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Album Review: Arca - KiCk i

Arca continues to push boundaries even on her most accessible album yet.
arca kick i

Arca has released her new album KiCk i. Alejandra Ghers became a cult-favorite in the underground over the last decade pushing the boundaries of electronic music with productions that seem to stretch and collapse within themselves with a heaviness that often felt impossible to truly grasp. That has become more refined over time with some of the roughness around the edges worked out on each passing album. KiCk i distills that even more with the help of her biggest collaborations to date alongside Björk, Shygirl, SOPHIE and Rosalía.

KiCk i opens with “Nonbinary,” a fiery declaration of her gender expression. It then moves through her most accessible, but not obviously so, record to date. There are a few seemingly straight up pop songs like “Machote,” but the Venezuelan artist finds a way to incorporate a dizzying number of influences throughout this 12-track, 38-minute project. There are orchestral, almost medieval tracks like “Calor” that echo in the distance like sitting in the back of an old European cathedral. But that only comes after some of the skittering and frenetic experimental electronic music that should be welcome to her longtime fans. “Rip the Slit” may be that uncompromising and harsh experimentalism at its best, before the collaboration with SOPHIE “La Chiqui” that matches what they do perfectly.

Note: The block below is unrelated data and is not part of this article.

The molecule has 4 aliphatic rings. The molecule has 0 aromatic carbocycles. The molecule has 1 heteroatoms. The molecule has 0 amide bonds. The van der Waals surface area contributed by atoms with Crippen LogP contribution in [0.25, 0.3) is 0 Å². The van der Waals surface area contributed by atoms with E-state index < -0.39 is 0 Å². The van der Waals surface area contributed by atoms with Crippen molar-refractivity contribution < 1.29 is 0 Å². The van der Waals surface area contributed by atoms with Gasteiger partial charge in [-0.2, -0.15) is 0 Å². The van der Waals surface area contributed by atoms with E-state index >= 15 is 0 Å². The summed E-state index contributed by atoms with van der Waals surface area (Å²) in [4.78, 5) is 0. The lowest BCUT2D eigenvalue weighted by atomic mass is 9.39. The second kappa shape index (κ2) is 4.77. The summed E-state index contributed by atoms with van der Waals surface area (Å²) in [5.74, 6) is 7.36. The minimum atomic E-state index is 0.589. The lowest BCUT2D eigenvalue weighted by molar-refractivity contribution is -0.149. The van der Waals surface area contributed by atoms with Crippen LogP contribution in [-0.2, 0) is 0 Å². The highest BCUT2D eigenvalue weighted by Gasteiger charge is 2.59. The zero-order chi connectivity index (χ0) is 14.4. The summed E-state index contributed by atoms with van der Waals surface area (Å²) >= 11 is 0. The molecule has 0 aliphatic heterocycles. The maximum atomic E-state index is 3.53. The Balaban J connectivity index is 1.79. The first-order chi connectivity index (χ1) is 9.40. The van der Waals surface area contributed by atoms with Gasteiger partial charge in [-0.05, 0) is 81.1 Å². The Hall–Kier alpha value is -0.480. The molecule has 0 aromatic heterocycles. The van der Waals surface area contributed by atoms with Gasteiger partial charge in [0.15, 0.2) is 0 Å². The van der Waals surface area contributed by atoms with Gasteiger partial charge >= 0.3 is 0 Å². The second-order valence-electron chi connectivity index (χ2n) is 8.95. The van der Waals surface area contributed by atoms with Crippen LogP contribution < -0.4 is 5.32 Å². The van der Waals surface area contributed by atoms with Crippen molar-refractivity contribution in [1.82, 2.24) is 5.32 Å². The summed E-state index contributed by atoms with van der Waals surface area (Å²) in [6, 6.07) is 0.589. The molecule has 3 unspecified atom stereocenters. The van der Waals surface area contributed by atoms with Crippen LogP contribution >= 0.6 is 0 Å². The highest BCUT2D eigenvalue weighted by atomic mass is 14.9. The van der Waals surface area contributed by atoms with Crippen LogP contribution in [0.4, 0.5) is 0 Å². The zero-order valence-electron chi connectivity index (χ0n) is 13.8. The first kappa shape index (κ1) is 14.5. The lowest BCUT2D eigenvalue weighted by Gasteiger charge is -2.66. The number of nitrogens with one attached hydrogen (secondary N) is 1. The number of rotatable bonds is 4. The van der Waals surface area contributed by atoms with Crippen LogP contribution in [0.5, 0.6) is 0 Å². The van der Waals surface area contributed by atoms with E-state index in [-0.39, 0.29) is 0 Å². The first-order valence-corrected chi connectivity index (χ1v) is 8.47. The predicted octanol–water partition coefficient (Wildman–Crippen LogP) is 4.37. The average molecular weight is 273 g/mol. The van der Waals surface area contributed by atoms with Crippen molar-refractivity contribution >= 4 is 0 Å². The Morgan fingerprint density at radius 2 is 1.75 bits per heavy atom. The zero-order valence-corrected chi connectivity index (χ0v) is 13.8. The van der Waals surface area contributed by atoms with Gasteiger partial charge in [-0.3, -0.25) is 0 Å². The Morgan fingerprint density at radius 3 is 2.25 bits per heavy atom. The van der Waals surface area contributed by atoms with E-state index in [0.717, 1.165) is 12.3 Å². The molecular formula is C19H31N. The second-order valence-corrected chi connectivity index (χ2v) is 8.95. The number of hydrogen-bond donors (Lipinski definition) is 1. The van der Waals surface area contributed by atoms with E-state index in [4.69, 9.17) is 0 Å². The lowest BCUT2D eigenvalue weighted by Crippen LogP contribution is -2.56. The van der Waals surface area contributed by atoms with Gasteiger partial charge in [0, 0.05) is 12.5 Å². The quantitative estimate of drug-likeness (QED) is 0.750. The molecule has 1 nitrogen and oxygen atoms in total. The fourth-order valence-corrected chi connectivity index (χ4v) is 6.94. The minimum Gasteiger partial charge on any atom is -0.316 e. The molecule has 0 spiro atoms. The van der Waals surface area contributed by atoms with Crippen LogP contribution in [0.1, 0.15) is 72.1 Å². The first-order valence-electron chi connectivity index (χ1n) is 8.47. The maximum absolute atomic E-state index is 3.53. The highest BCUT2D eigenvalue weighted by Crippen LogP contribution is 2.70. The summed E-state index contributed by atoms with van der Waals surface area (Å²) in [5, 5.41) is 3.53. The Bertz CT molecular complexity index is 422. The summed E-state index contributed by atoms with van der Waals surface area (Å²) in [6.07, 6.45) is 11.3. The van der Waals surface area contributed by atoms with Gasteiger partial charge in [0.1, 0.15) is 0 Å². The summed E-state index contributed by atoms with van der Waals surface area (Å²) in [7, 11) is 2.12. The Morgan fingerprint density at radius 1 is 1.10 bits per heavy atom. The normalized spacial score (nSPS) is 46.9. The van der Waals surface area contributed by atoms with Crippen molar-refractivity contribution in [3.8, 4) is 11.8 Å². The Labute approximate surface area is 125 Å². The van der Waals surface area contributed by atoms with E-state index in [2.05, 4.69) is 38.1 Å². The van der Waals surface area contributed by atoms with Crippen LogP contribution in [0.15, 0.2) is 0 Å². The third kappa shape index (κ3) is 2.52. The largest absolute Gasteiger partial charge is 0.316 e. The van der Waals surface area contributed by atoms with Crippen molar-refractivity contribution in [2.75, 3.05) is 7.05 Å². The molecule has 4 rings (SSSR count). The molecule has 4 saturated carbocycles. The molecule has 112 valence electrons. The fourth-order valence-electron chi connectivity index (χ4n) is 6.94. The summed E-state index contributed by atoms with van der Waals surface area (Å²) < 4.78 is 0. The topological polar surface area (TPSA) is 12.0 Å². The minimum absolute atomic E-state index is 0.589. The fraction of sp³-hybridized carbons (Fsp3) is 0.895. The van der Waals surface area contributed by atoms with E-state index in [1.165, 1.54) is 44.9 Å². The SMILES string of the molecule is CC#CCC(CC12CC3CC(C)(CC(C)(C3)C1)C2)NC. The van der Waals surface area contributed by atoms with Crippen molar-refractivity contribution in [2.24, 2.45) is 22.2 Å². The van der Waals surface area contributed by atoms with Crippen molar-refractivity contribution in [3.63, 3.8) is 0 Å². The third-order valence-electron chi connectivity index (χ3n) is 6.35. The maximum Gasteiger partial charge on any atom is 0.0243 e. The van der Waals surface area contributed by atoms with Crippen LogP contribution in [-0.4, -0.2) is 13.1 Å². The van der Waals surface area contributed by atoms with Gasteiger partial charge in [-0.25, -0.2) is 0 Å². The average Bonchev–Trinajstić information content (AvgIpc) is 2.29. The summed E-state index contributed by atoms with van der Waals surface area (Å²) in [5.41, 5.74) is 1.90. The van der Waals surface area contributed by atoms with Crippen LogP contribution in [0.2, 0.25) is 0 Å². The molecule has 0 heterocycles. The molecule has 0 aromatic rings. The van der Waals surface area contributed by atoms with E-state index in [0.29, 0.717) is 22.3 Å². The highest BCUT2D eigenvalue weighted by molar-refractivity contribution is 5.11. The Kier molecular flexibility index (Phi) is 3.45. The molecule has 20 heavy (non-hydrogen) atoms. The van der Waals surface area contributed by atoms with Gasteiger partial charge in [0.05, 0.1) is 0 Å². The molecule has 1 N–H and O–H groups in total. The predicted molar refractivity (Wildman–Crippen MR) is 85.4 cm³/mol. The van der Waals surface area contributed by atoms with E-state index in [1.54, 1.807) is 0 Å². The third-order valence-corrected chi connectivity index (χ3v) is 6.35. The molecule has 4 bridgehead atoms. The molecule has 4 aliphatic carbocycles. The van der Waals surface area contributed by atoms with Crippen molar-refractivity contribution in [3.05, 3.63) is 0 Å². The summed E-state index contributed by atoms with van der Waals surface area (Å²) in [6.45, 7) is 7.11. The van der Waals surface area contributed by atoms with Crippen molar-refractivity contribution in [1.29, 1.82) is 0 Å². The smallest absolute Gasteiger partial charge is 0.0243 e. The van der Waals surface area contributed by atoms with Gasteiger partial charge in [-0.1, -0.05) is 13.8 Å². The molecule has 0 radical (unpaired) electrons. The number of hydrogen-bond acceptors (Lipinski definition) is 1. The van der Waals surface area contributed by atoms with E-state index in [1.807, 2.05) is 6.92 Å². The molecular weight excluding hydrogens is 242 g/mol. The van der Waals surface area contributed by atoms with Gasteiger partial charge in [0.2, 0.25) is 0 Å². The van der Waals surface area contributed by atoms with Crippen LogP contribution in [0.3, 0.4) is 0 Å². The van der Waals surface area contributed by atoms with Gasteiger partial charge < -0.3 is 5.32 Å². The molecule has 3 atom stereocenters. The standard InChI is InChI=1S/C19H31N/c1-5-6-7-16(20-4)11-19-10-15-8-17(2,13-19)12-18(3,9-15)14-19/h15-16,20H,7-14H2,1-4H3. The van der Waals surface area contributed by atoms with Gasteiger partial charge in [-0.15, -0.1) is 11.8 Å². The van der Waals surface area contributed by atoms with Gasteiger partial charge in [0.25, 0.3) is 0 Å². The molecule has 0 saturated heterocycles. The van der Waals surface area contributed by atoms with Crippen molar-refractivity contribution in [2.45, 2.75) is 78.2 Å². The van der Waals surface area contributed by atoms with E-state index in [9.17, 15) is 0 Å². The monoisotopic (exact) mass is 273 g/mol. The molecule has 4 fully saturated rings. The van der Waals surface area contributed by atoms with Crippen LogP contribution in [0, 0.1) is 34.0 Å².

The album provides something that she has worked on in the past, but never fully leaned into when she collaborates with ROSALÍA for a blend of Latin trap, reggaeton and the experimental electronic music that has made Arca so great. It is their two worlds combining in a weird and great way.

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The new album is Arca’s strongest move towards a more accessible sound thus far. That isn’t necessarily a bad thing. It is the least abrasive thus far and doesn’t live as far on the edge as some work in the past. However at this point in her career, that is fine. But that may turn some people off who only want her music to be on the very cutting edge. It still remains on the bleeding edge of where pop, electronic, Latin and experimental music might intersect – a milieu that very few occupy.

Get the album now and stream it below.

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